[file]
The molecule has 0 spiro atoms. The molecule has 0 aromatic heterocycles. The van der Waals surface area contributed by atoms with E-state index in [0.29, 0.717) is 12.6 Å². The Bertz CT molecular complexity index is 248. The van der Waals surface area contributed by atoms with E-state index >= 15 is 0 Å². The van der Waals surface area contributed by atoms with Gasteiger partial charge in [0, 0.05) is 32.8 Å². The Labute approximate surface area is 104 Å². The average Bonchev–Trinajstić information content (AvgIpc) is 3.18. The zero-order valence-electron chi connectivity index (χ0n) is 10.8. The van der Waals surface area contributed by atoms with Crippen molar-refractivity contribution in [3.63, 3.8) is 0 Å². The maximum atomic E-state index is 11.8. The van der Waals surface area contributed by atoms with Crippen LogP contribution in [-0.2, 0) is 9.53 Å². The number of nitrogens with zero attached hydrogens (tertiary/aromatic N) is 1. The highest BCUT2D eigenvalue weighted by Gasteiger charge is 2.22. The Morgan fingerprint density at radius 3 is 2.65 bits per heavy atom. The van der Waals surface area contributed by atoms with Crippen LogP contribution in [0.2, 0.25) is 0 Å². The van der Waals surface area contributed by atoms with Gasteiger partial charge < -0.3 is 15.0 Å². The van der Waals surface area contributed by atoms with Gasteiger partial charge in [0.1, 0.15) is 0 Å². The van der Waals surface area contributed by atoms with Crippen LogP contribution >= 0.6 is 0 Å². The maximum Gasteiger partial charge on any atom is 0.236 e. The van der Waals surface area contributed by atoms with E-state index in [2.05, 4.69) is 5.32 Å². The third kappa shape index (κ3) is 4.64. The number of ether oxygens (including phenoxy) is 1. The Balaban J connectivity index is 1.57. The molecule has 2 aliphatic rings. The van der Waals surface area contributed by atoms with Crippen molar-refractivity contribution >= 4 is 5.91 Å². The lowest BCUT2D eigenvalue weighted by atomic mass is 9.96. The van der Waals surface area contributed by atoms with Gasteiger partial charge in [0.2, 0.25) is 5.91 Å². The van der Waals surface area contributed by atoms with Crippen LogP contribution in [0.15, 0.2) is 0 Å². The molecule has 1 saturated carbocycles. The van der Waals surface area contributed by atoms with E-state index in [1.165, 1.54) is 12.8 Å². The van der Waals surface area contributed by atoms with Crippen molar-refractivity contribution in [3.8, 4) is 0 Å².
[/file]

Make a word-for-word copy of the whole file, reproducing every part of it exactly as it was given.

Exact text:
The molecule has 0 spiro atoms. The molecule has 0 aromatic heterocycles. The van der Waals surface area contributed by atoms with E-state index in [0.29, 0.717) is 12.6 Å². The Bertz CT molecular complexity index is 248. The van der Waals surface area contributed by atoms with E-state index >= 15 is 0 Å². The van der Waals surface area contributed by atoms with Gasteiger partial charge in [0, 0.05) is 32.8 Å². The Labute approximate surface area is 104 Å². The average Bonchev–Trinajstić information content (AvgIpc) is 3.18. The zero-order valence-electron chi connectivity index (χ0n) is 10.8. The van der Waals surface area contributed by atoms with Crippen molar-refractivity contribution in [3.63, 3.8) is 0 Å². The maximum atomic E-state index is 11.8. The van der Waals surface area contributed by atoms with Crippen LogP contribution in [-0.2, 0) is 9.53 Å². The number of nitrogens with zero attached hydrogens (tertiary/aromatic N) is 1. The highest BCUT2D eigenvalue weighted by Gasteiger charge is 2.22. The Morgan fingerprint density at radius 3 is 2.65 bits per heavy atom. The van der Waals surface area contributed by atoms with Crippen LogP contribution in [0.2, 0.25) is 0 Å². The van der Waals surface area contributed by atoms with Gasteiger partial charge < -0.3 is 15.0 Å². The van der Waals surface area contributed by atoms with Gasteiger partial charge in [0.1, 0.15) is 0 Å². The van der Waals surface area contributed by atoms with Crippen LogP contribution >= 0.6 is 0 Å². The maximum Gasteiger partial charge on any atom is 0.236 e. The van der Waals surface area contributed by atoms with E-state index in [2.05, 4.69) is 5.32 Å². The third kappa shape index (κ3) is 4.64. The number of ether oxygens (including phenoxy) is 1. The Balaban J connectivity index is 1.57. The molecule has 2 aliphatic rings. The van der Waals surface area contributed by atoms with Crippen molar-refractivity contribution >= 4 is 5.91 Å². The lowest BCUT2D eigenvalue weighted by atomic mass is 9.96. The van der Waals surface area contributed by atoms with Gasteiger partial charge in [0.2, 0.25) is 5.91 Å². The van der Waals surface area contributed by atoms with Crippen LogP contribution in [0.15, 0.2) is 0 Å². The molecule has 1 saturated carbocycles. The van der Waals surface area contributed by atoms with E-state index in [1.165, 1.54) is 12.8 Å². The van der Waals surface area contributed by atoms with Crippen molar-refractivity contribution in [3.8, 4) is 0 Å².